Some factors such as allergies or, in women, hormonal changes, have been associated with exacerbations of the
disease. Other factors such as physical and emotional stress, sexual activity and certain foods such as coffee,
citrus, tomatoes, chocolate, fizzy drinks or caffeine, alcohol and spices have also been associated with the onset
of pain of interstitial cystitis.
In the urethra or urine pipe
Above the pubic area or lower abdomen
In the lower back or lumbar or sacral region
On the buttocks
At the top of the thighs
In the groin, in the vagina or vulva in women or penis, testicles or scrotum in males.
How to diagnose interstitial cystitis
Although diagnostic criteria have been proposed, both clinical and cystoscopic and histological, there is no
universally accepted method for correct diagnosis of interstitial cystitis.
The general consensus is that the diagnosis of this disease is mainly clinical and should be suspected in those men
and women who go to the doctor with symptoms of increased frequency of urination, urinary urgency, and pelvic pain
or discomfort exacerbations or worsening symptoms with sexual activity, provided that other causes are ruled
In addition to a good history and a complete physical examination, various tests have been proposed, such as
urinalysis to rule out infection, sensitivity test potassium, cystoscopy or bladder endoscopy and biopsy of this
organ and even urodynamic testing, but none of them has proved to be particularly specific to diagnose this
Before diagnosing a patient should discard interstitial cystitis urine infections and radiation effects or chemical
agents on the bladder. This disease should be considered in men and women with chronic pelvic pain in patients with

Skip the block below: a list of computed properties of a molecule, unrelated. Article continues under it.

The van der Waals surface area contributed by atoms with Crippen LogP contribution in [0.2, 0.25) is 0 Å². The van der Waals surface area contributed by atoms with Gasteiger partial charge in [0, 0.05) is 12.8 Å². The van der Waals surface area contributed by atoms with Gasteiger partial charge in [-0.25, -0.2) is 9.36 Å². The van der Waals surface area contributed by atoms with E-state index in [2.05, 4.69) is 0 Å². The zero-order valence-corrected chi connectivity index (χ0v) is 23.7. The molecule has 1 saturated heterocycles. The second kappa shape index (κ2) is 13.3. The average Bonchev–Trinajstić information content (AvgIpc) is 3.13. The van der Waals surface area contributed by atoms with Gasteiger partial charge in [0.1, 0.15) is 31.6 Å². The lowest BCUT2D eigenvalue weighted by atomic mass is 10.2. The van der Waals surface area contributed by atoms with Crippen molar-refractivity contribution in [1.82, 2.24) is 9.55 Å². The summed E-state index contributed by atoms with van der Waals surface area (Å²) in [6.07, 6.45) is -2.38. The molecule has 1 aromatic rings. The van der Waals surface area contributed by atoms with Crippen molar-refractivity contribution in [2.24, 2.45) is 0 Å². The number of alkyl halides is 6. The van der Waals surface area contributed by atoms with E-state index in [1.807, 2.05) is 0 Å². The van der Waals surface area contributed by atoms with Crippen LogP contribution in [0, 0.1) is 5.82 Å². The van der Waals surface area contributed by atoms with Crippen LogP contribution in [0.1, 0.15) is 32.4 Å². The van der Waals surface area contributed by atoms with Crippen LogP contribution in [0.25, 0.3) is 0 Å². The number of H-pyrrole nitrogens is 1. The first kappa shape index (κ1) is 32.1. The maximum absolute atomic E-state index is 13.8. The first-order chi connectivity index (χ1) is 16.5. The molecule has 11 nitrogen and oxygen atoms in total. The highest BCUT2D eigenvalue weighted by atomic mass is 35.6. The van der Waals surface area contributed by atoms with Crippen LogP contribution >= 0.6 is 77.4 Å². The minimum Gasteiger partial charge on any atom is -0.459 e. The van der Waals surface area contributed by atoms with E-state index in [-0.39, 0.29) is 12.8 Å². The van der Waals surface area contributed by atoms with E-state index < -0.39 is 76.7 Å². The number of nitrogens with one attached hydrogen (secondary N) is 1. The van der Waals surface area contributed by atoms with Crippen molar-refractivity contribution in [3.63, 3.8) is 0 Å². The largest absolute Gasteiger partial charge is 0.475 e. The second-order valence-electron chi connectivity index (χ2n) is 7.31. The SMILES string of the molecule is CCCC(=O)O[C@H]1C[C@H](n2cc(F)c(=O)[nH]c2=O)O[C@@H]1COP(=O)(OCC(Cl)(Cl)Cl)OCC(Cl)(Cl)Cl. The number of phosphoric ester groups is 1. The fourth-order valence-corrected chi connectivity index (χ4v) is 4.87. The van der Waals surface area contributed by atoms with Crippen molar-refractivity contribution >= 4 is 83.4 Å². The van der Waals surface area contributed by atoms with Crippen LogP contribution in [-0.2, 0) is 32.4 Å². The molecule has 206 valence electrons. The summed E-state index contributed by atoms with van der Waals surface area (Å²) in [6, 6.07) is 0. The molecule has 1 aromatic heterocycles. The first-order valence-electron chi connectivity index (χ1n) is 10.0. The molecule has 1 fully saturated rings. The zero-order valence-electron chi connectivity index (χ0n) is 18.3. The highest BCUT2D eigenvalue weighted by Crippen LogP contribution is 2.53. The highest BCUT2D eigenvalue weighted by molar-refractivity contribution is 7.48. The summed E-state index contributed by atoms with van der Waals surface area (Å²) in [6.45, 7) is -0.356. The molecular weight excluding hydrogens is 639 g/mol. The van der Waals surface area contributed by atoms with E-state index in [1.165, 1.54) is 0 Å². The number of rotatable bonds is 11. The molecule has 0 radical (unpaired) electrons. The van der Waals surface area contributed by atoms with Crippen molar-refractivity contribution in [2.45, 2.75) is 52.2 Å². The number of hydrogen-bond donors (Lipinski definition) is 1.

overactive bladder who do not respond to medical treatment.
The symptoms of this disease can get to become chronic and progressive. The disease progresses slowly and, in some
cases, may stabilize and even may not advance.
Prognosis and treatments for interstitial cystitis
Most cases of interstitial cystitis can be treated properly, both men and women, by oral treatment plan that can be
added intravesical treatment when necessary. Basically treatments currently available are:
For years it has been using a technique called bladder distention, consisting dilate the urinary bladder under
anesthesia. This treatment alleviates the symptoms of the patients in the 20% - 90% of cases, but only for a period
of 3 to 6 months. Another possibility is the intravesical treatment with substances such as pentosan
Finally, in the most serious cases where medical treatment has failed, it has been proposed surgery with cystectomy
or even complete removal of the urinary bladder and urinary diversion to a new bladder constructed from a loop of
intestine. This is a last resort as it is very aggressive surgery. In experienced hands can, however, provide good
A treatment with substances called heparinoids most notably sodium pentosan polysulfate administered to
all patients to try to restore epithelial function in the lower urinary tract.
Oral treatment with a tricyclic antidepressant amitriptyline called used to inhibit activation that
accompanies nerve disease.
An oral treatment with antihistamines such as hydroxyzine to control allergies that can aggravate